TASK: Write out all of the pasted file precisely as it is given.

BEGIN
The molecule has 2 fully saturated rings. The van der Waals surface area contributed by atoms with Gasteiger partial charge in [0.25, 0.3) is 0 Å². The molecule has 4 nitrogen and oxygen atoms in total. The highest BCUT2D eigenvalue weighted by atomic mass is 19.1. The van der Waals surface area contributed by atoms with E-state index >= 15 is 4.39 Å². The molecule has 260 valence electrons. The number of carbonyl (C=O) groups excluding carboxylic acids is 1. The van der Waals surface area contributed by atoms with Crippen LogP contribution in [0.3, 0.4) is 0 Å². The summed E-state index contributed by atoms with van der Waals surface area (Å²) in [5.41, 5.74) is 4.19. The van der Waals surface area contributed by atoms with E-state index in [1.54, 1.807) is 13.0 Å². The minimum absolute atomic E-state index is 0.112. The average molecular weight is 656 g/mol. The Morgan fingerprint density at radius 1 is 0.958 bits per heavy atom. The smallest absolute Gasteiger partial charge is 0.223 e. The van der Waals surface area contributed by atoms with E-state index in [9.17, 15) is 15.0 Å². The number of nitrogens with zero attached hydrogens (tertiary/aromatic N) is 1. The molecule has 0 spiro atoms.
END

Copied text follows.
The molecule has 2 fully saturated rings. The van der Waals surface area contributed by atoms with Gasteiger partial charge in [0.25, 0.3) is 0 Å². The molecule has 4 nitrogen and oxygen atoms in total. The highest BCUT2D eigenvalue weighted by atomic mass is 19.1. The van der Waals surface area contributed by atoms with E-state index >= 15 is 4.39 Å². The molecule has 260 valence electrons. The number of carbonyl (C=O) groups excluding carboxylic acids is 1. The van der Waals surface area contributed by atoms with Crippen LogP contribution in [0.3, 0.4) is 0 Å². The summed E-state index contributed by atoms with van der Waals surface area (Å²) in [5.41, 5.74) is 4.19. The van der Waals surface area contributed by atoms with E-state index in [1.54, 1.807) is 13.0 Å². The minimum absolute atomic E-state index is 0.112. The average molecular weight is 656 g/mol. The Morgan fingerprint density at radius 1 is 0.958 bits per heavy atom. The smallest absolute Gasteiger partial charge is 0.223 e. The van der Waals surface area contributed by atoms with E-state index in [9.17, 15) is 15.0 Å². The number of nitrogens with zero attached hydrogens (tertiary/aromatic N) is 1. The molecule has 0 spiro atoms.